Trade unions have called on politicians to “step up to the plate” and deliver on Scottish jobs for the offshore renewables revolution after two fabrication yards were bought up to bid for new work.
Two of the three troubled BiFab fabrication yards at Methil in Fife and Arnish on Lewis have been taken over by InfraStrata as part of a £850,000 deal.
The company, which owns the Harland and Wolff shipyard in Belfast, will use the yards in bids for offshore wind projects and shipbuilding contracts.
The takeover was welcomed by the Unite and GMB unions but both demanded more from the Scottish and UK Governments to turn political commitments to a renewables revolution into something more than “empty rhetoric”.
In a statement Unite Scotland Secretary Pat Rafferty and GMB Scotland Secretary Gary Smith said: “We have always believed that the BiFab yards, and indeed yards and ports all over Scotland, are uniquely placed to capture the benefits of the offshore wind sector.”
“However, the story so far has been one of government failure. Thousands of jobs and billions of pounds have been outsourced around the world when Scottish communities should have been benefitting. Now the Scottish and UK Governments need to step-up and support the new ownership.”
The unions called on the UK Government’s Contracts for Difference (CfD) to be strengthened to ensure that contracts for renewable projects include strict clauses for local production.
The trade unions also listed the powers relating to planning, renewables energy, procurement, the Crown Estate and Marine Scotland which the Scottish Government should be using to ensure more contract work for offshore renewables is based in Scotland.
The unions said: “We urgently need an overhaul to ensure local supply clauses are built into major contracts as part of a proper industrial and investment plan, otherwise the green jobs revolution will remain a fantasy.”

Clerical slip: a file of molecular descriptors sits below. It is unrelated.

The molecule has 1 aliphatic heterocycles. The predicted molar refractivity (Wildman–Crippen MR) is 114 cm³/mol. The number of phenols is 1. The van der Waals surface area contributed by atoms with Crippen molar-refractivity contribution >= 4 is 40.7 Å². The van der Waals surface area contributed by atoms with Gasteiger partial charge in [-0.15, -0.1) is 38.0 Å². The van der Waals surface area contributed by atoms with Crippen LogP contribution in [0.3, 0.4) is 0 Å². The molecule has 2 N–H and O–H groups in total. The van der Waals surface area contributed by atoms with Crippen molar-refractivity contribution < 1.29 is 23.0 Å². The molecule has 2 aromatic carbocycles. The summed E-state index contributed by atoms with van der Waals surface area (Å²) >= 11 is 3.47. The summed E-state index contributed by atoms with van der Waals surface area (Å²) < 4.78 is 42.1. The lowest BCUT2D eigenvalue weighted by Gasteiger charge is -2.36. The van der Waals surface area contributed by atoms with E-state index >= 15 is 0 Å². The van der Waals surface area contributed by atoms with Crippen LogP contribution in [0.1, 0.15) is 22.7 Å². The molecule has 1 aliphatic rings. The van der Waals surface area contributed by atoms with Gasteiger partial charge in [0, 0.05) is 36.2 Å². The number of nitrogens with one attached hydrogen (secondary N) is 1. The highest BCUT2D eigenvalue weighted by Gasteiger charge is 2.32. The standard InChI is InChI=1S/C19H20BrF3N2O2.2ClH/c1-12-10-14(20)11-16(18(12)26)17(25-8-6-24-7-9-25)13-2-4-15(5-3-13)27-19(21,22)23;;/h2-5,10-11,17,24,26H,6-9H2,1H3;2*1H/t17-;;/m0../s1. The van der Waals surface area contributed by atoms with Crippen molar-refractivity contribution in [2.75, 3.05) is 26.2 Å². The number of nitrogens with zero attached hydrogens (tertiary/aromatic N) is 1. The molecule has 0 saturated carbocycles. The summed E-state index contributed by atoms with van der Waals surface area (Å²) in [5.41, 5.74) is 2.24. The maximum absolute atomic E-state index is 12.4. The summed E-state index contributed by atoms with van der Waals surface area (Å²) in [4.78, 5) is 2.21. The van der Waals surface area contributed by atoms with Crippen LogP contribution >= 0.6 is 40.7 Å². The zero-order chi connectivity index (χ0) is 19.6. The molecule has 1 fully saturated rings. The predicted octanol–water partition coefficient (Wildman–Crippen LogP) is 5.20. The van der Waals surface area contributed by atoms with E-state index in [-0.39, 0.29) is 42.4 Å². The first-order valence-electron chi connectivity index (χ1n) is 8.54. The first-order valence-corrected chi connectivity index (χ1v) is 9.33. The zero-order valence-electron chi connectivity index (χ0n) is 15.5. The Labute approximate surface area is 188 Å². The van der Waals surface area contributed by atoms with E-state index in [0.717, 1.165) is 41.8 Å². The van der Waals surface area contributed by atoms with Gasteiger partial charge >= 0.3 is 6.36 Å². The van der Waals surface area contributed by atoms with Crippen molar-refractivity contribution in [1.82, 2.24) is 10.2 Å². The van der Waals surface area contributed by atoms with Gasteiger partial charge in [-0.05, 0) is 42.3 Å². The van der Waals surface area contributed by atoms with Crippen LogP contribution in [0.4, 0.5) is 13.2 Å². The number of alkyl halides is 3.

While the Methil and Arnish sites are included in the deal securing 29 furloughed jobs at the closed yards the Burntisland site in Fife is not.
Canadian-owned BiFab went into administration in December last year amid bitter trade union condemnation of the Scottish Government for withdrawing financial guarantees to support the manufacture of eight turbine jackets for the Neart na Gaiothe offshore wind project.
The Scottish government put £37 million into BiFab in equity and loans, and had offered a further £15m loan facility but was blamed when Ministers pulled out finance guarantees and the bids collapsed.
John Wood, chief executive of InfraStrata, said: “With this acquisition, we now have a footprint in Scotland, which is the hotbed for major windfarm projects as well as for shipbuilding programmes.”
Scottish Government Economy Secretary Fiona Hyslop also said the deal was a “welcome development”.
She added: “The workforce has an important role to play in the future of manufacturing in Scotland and I look forward to working with the new owner as it forges a new future for the company.”
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